skip to main content

UK Type 23 frigate St Albans returns to sea following refit

HMS St Albans heads back out to sea after a longhaul refit at HMNB Devonport in Plymouth. (Crown Copyright)

The UK Royal Navy's (RN's) Duke-class Type 23 frigate HMS St Albans (F 83) has returned to sea following the completion of a major life-extension (LIFEX) refit.

St Albans departed HMNB Devonport on 1 March to begin a period of post-refit trials, the RN announced the same day.

After completing sea trials and subsequent UK-based training, the ship is planned to be returned to the fleet later in the second quarter of 2024.

St Albans is the penultimate Type 23 frigate to undergo the LIFEX refit and only the second Type 23 frigate (after HMS Richmond ) to successfully complete the power generation and machinery controls upgrade (PGMU).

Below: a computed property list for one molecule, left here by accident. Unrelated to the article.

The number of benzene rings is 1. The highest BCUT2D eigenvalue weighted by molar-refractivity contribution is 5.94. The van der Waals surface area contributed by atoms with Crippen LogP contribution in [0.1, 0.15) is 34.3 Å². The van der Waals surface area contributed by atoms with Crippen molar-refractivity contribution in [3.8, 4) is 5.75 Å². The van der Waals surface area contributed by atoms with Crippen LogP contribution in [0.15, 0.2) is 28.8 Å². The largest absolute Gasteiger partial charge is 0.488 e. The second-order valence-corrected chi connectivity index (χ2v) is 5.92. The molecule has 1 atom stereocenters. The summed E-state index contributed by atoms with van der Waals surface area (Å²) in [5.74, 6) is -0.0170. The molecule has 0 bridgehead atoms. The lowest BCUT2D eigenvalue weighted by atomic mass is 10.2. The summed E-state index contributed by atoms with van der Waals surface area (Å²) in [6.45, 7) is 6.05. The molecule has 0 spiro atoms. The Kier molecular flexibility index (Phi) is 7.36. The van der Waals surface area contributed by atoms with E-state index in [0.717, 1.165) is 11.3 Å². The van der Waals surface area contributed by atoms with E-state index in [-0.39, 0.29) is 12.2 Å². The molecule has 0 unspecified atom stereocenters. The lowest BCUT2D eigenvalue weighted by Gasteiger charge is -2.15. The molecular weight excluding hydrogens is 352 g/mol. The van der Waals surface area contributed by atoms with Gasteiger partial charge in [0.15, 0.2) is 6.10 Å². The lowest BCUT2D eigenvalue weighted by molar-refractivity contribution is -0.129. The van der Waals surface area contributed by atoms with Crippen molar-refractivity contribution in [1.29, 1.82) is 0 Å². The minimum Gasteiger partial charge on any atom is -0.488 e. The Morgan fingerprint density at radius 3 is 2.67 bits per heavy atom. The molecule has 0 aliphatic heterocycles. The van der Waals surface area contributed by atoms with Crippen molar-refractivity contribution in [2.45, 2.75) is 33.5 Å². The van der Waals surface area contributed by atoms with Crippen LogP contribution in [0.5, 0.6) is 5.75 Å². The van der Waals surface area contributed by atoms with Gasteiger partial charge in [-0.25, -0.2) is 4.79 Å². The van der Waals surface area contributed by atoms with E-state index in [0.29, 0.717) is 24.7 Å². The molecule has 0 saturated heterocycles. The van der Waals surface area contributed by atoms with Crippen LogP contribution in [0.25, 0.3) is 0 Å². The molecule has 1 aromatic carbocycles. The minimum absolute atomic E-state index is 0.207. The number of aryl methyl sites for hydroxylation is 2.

The ship arrived at Babcock's Royal Naval Dockyard, located inside HMNB Devonport, in 2019 to begin preparations for the LIFEX upgrade. The work – which took four-and-a-half years and 1.2 million working hours to complete – will enable St Albans to remain in service until the mid-2030s when the successor Type 26 City-class frigates start entering service.

The refit included 350 structural inserts and 5,500 steel repairs totalling 4.5 km of welding to ensure the ship meets the requirements of Lloyd's Register certification. The living quarters were also overhauled to better meet the needs of sailors in the 2020s, the RN said.

Under the PGMU, the four original Paxman Valenta diesel generators have been replaced by MTU 12V 4000 M53B sets, the two electric propulsion motors have been overhauled, and there have been substantial changes and improvements to switchboards and cooling systems. Building on Richmond's experience, St Alban's

Looking to read the full article?

Gain unlimited access to Janes news and more...